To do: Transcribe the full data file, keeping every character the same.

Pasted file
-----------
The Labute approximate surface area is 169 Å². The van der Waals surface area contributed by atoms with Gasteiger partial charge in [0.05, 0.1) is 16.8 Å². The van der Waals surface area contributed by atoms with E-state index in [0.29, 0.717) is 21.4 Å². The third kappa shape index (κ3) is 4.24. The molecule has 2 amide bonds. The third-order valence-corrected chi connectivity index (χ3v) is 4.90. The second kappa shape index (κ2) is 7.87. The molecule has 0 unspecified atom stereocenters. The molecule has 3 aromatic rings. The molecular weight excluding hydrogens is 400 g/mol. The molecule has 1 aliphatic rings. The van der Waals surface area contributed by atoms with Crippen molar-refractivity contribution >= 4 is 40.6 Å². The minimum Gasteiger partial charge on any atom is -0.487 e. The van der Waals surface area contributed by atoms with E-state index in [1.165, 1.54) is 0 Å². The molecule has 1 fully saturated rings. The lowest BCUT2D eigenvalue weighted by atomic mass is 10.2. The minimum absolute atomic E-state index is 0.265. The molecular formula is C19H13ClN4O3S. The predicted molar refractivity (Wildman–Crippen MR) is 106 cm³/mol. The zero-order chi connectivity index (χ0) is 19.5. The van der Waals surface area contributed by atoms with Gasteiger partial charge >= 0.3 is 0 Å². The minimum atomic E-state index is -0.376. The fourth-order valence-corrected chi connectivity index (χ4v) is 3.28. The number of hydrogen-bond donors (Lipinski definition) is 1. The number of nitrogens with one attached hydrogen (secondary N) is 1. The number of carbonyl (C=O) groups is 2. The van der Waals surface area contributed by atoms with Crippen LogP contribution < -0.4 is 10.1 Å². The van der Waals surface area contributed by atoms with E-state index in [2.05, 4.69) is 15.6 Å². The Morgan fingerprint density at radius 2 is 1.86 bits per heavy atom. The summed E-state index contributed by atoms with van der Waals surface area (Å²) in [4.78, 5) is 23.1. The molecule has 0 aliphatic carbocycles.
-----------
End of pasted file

The Labute approximate surface area is 169 Å². The van der Waals surface area contributed by atoms with Gasteiger partial charge in [0.05, 0.1) is 16.8 Å². The van der Waals surface area contributed by atoms with E-state index in [0.29, 0.717) is 21.4 Å². The third kappa shape index (κ3) is 4.24. The molecule has 2 amide bonds. The third-order valence-corrected chi connectivity index (χ3v) is 4.90. The second kappa shape index (κ2) is 7.87. The molecule has 0 unspecified atom stereocenters. The molecule has 3 aromatic rings. The molecular weight excluding hydrogens is 400 g/mol. The molecule has 1 aliphatic rings. The van der Waals surface area contributed by atoms with Crippen molar-refractivity contribution >= 4 is 40.6 Å². The minimum Gasteiger partial charge on any atom is -0.487 e. The van der Waals surface area contributed by atoms with E-state index in [1.165, 1.54) is 0 Å². The molecule has 1 fully saturated rings. The lowest BCUT2D eigenvalue weighted by atomic mass is 10.2. The minimum absolute atomic E-state index is 0.265. The molecular formula is C19H13ClN4O3S. The predicted molar refractivity (Wildman–Crippen MR) is 106 cm³/mol. The zero-order chi connectivity index (χ0) is 19.5. The van der Waals surface area contributed by atoms with Gasteiger partial charge >= 0.3 is 0 Å². The minimum atomic E-state index is -0.376. The fourth-order valence-corrected chi connectivity index (χ4v) is 3.28. The number of hydrogen-bond donors (Lipinski definition) is 1. The number of nitrogens with one attached hydrogen (secondary N) is 1. The number of carbonyl (C=O) groups is 2. The van der Waals surface area contributed by atoms with Crippen LogP contribution < -0.4 is 10.1 Å². The van der Waals surface area contributed by atoms with E-state index in [2.05, 4.69) is 15.6 Å². The Morgan fingerprint density at radius 2 is 1.86 bits per heavy atom. The summed E-state index contributed by atoms with van der Waals surface area (Å²) in [4.78, 5) is 23.1. The molecule has 0 aliphatic carbocycles.